I decide to jog at the start. This simple act puts me into the top 30 runners and I let it happen because, by being up front, I can avoid the clog at the trail leaving the campground at the half mile point. In doing so I find myself behind Michelle Bichsel. Floating. Always floating. Does Michelle never land? Does she ever struggle? I’ve never seen it. I’m certain that if the race has an elite runner in the field this year it is Michelle. I’m equally certain that she’ll float to the finish. It’s the nature of things. After the clog I immediately slow way way way down. I gently walk the first long hill and, in so doing, get to greet many friends as they pass me. There’s Dick Canterbury, going by for his tenth finish. Scott and Casey, my pacers from last year, jog past. They seem to be having fun. Here is Terry Lemke. Terry doesn’t know it but I copied a picture taken of her on a training run by Michelle Bichsel a few weeks ago. In the picture 40-something Terry is leading a group of the young-guns down a rocky cliff wall as they struggle to hang on. That picture has been my computer screen saver since I got it. Way inspirational. I get to run with Don Baun for several minutes. Don was one of the founders of this race and he’s a constant source of energy. Don offers to slow down and run with me but no matter how slow he goes I am slower. Don moves past, along with most of the field. I am totally at peace.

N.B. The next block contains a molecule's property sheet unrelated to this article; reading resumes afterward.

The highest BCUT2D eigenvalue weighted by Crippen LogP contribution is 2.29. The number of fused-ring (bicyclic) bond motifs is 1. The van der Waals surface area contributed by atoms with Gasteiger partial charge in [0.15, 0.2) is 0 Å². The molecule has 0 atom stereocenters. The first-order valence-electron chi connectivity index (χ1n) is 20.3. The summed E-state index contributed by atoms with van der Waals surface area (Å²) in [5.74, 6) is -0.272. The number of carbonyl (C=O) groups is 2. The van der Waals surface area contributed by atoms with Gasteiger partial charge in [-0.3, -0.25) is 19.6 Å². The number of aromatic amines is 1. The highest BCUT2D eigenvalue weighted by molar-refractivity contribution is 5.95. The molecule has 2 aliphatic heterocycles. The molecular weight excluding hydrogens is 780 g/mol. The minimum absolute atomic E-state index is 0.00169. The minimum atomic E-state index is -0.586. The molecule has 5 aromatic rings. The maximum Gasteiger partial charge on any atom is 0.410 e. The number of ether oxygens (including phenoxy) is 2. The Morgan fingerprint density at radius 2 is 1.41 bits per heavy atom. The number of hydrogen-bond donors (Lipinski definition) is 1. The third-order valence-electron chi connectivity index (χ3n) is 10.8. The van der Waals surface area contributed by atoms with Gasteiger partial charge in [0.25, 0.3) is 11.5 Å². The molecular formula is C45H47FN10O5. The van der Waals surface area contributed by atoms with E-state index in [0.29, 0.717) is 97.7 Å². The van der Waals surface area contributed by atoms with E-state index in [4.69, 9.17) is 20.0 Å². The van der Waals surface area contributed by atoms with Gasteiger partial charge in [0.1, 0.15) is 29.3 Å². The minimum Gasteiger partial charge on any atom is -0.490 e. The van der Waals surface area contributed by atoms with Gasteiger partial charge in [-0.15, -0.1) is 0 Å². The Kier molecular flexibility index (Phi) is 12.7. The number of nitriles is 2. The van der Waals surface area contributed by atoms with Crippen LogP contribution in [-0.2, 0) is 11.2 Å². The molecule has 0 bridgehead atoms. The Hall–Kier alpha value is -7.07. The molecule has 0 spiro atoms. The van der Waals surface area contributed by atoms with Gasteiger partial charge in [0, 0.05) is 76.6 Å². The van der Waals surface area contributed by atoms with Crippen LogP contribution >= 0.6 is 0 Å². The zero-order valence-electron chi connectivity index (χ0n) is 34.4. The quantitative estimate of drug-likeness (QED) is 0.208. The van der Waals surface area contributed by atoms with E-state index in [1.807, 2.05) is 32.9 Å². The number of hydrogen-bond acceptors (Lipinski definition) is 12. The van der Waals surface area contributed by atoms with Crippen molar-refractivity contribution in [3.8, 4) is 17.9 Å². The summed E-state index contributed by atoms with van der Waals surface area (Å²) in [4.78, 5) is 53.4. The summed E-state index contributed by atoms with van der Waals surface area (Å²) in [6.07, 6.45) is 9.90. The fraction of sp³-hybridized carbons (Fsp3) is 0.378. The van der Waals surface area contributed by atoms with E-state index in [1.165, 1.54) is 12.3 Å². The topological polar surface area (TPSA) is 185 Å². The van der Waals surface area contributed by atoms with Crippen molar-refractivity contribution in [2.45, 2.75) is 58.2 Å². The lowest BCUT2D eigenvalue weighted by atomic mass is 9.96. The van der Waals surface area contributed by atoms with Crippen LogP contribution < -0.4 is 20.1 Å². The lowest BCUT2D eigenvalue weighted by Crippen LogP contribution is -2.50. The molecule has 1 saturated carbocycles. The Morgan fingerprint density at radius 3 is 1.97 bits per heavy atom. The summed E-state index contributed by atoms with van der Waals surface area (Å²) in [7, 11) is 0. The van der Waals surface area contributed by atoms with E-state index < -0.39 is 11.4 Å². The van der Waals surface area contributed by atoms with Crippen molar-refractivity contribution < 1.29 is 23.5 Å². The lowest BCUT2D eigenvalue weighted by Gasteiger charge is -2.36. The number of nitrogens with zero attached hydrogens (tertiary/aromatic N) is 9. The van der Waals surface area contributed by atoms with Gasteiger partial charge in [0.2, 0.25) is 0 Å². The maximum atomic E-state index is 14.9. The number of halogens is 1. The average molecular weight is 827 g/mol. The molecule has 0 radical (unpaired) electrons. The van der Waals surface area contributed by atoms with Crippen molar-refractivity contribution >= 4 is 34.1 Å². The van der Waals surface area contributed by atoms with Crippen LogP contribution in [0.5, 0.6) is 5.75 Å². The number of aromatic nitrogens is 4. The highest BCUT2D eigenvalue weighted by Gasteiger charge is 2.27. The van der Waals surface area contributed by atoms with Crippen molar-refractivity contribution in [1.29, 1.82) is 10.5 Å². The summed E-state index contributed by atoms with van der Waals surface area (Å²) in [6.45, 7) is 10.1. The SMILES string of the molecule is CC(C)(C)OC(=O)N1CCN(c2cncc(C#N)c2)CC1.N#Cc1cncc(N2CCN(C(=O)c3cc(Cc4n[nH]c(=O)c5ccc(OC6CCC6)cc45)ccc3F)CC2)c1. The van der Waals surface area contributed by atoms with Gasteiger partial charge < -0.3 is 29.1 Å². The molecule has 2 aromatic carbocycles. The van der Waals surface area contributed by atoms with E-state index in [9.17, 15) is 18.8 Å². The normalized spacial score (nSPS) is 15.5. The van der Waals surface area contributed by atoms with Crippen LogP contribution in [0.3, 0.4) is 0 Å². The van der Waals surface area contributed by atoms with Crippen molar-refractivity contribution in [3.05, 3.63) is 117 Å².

At Rock Point the road turns to trail and we experience mud. Some of it kinda bad and deep. For some reason it doesn’t bother me. I have my trail legs on and I negotiate it well. Early morning in the deep woods is a quiet time and other than whispered well wishes the runners do nothing to disturb it. By this point the groove of the early day is upon us. Lightly fuel. Sip. Gently step. Breathe. Adjust a sock. A pebble in the shoe now could be a wound tonight. Get rid of it. Chat. Pray. South Park passes and then the firetower. These are the good times. All is well. All starters are still among us. I get my traditional fire tower kiss from Colleen Theusch and plunge into the lovely, gentle downhill to the covered bridge and into the purple loop at 21 miles.